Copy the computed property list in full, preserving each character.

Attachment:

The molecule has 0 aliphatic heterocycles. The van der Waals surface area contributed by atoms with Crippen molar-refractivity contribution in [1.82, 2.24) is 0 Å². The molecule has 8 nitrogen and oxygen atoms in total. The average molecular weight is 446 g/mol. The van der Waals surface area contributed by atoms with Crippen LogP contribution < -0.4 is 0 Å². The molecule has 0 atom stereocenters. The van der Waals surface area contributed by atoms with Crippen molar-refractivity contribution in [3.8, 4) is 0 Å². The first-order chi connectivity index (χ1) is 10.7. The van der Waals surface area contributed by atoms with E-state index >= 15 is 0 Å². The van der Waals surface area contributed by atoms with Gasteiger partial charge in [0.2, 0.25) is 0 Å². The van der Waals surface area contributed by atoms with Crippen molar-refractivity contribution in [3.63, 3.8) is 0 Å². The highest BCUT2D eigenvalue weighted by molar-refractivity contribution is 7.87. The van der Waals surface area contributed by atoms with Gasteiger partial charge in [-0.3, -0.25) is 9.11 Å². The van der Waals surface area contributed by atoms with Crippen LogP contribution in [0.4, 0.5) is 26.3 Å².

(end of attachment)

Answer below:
The molecule has 0 aliphatic heterocycles. The van der Waals surface area contributed by atoms with Crippen molar-refractivity contribution in [1.82, 2.24) is 0 Å². The molecule has 8 nitrogen and oxygen atoms in total. The average molecular weight is 446 g/mol. The van der Waals surface area contributed by atoms with Crippen LogP contribution < -0.4 is 0 Å². The molecule has 0 atom stereocenters. The van der Waals surface area contributed by atoms with Crippen molar-refractivity contribution in [3.8, 4) is 0 Å². The first-order chi connectivity index (χ1) is 10.7. The van der Waals surface area contributed by atoms with E-state index >= 15 is 0 Å². The van der Waals surface area contributed by atoms with Gasteiger partial charge in [0.2, 0.25) is 0 Å². The van der Waals surface area contributed by atoms with Crippen molar-refractivity contribution in [3.63, 3.8) is 0 Å². The highest BCUT2D eigenvalue weighted by molar-refractivity contribution is 7.87. The van der Waals surface area contributed by atoms with Gasteiger partial charge in [-0.3, -0.25) is 9.11 Å². The van der Waals surface area contributed by atoms with Crippen LogP contribution in [0.4, 0.5) is 26.3 Å².